New Hampshire, USA -- Japan this week marks the one year anniversary of the devastating earthquake and tsunami that has since forced it to re-evaluate its nuclear strategy.
The UN estimates that 1.4 billion people have no access to electricity, hurting their ability to earn a living or educate their children. But connecting to an electric grid may not be the only solution.
Energy demands in South Asia are growing at rate of over 6.0 per cent a year - a pace that is far in excess of the region's capacity to meet.
Increase of 52% to $10.3bn in 2011 was based on strong solar performance
Iceland has lots of geothermal energy, Norway has hydropower. The wind blows hard in Scotland and the sun always shines in North Africa. Helen Knight explores plans to connect these diverse sources to a single network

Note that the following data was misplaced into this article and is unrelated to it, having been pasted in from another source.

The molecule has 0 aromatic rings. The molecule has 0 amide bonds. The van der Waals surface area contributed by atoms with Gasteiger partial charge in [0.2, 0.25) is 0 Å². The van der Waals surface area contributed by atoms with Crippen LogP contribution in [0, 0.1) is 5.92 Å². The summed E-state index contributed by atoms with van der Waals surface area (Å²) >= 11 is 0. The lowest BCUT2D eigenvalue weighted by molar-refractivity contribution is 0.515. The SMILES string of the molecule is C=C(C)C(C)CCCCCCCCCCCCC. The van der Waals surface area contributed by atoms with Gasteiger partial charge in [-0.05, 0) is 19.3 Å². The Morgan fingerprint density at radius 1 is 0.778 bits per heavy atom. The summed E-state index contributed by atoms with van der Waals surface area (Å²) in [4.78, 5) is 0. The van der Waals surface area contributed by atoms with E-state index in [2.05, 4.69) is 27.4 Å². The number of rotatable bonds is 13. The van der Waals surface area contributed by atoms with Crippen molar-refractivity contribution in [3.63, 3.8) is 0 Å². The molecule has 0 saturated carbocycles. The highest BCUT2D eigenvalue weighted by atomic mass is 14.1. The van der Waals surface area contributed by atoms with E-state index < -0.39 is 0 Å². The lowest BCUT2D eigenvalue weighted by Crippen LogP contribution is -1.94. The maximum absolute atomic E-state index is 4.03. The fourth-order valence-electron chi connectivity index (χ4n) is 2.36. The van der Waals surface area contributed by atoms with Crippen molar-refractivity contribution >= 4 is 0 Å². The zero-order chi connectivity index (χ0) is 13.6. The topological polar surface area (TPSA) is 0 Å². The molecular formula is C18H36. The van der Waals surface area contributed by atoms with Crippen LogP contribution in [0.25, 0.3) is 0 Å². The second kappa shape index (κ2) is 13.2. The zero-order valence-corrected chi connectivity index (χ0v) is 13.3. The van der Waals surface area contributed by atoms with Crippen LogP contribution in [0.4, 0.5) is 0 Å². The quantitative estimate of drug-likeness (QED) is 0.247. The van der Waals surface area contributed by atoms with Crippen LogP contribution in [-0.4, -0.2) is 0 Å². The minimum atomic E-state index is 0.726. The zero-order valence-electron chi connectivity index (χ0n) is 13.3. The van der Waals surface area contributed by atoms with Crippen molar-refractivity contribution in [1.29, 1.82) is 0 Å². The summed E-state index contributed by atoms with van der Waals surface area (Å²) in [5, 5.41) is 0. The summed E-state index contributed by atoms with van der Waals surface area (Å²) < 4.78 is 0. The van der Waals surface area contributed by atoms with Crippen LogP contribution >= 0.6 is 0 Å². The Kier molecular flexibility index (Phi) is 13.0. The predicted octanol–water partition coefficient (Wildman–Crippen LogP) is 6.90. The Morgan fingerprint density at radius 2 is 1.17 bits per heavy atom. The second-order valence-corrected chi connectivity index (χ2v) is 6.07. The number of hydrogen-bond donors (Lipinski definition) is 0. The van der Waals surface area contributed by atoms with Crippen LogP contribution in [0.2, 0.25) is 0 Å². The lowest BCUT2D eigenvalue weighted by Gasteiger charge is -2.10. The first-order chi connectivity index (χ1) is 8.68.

Model and advocate Gisele Bündchen was in Nairobi, Kenya on Friday drawing attention to a lack of electricity for much of the world’s population and advocated for a United Nations effort to get more investment to resolve the problem.
As a child growing up during the Korean War, I studied by candlelight. Electric conveniences such as refrigerators and fans were largely unknown. Yet within my lifetime, that reality changed utterly. Easy access to energy opened abundant new possibilities for my family and my nation.